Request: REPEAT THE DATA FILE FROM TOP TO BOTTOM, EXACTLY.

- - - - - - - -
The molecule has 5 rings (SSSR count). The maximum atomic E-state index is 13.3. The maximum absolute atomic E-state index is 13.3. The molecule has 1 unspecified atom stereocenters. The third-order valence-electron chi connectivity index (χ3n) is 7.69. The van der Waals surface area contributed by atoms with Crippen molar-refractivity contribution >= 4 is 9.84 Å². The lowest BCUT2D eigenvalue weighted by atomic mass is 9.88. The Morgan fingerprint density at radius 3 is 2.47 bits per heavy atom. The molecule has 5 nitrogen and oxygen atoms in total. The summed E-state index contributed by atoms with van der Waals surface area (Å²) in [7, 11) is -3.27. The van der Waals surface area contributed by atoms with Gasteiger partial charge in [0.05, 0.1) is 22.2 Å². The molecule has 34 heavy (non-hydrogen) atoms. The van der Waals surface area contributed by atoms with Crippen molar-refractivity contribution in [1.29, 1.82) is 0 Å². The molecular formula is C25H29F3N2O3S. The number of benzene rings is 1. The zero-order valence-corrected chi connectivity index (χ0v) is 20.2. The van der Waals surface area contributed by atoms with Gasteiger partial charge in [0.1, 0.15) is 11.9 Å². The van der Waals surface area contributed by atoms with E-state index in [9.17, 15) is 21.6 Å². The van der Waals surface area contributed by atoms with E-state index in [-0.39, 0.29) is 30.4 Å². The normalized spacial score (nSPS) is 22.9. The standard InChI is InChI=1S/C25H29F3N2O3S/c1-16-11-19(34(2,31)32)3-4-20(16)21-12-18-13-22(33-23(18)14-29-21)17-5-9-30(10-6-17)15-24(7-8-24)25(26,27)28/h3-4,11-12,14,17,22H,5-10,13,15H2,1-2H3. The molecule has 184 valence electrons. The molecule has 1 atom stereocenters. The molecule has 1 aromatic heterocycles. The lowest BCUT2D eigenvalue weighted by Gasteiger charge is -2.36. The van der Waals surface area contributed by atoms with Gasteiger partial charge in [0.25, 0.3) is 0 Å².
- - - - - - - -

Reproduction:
The molecule has 5 rings (SSSR count). The maximum atomic E-state index is 13.3. The maximum absolute atomic E-state index is 13.3. The molecule has 1 unspecified atom stereocenters. The third-order valence-electron chi connectivity index (χ3n) is 7.69. The van der Waals surface area contributed by atoms with Crippen molar-refractivity contribution >= 4 is 9.84 Å². The lowest BCUT2D eigenvalue weighted by atomic mass is 9.88. The Morgan fingerprint density at radius 3 is 2.47 bits per heavy atom. The molecule has 5 nitrogen and oxygen atoms in total. The summed E-state index contributed by atoms with van der Waals surface area (Å²) in [7, 11) is -3.27. The van der Waals surface area contributed by atoms with Gasteiger partial charge in [0.05, 0.1) is 22.2 Å². The molecule has 34 heavy (non-hydrogen) atoms. The van der Waals surface area contributed by atoms with Crippen molar-refractivity contribution in [1.29, 1.82) is 0 Å². The molecular formula is C25H29F3N2O3S. The number of benzene rings is 1. The zero-order valence-corrected chi connectivity index (χ0v) is 20.2. The van der Waals surface area contributed by atoms with Gasteiger partial charge in [0.1, 0.15) is 11.9 Å². The van der Waals surface area contributed by atoms with E-state index in [9.17, 15) is 21.6 Å². The van der Waals surface area contributed by atoms with E-state index in [-0.39, 0.29) is 30.4 Å². The normalized spacial score (nSPS) is 22.9. The standard InChI is InChI=1S/C25H29F3N2O3S/c1-16-11-19(34(2,31)32)3-4-20(16)21-12-18-13-22(33-23(18)14-29-21)17-5-9-30(10-6-17)15-24(7-8-24)25(26,27)28/h3-4,11-12,14,17,22H,5-10,13,15H2,1-2H3. The molecule has 184 valence electrons. The molecule has 1 atom stereocenters. The molecule has 1 aromatic heterocycles. The lowest BCUT2D eigenvalue weighted by Gasteiger charge is -2.36. The van der Waals surface area contributed by atoms with Gasteiger partial charge in [0.25, 0.3) is 0 Å².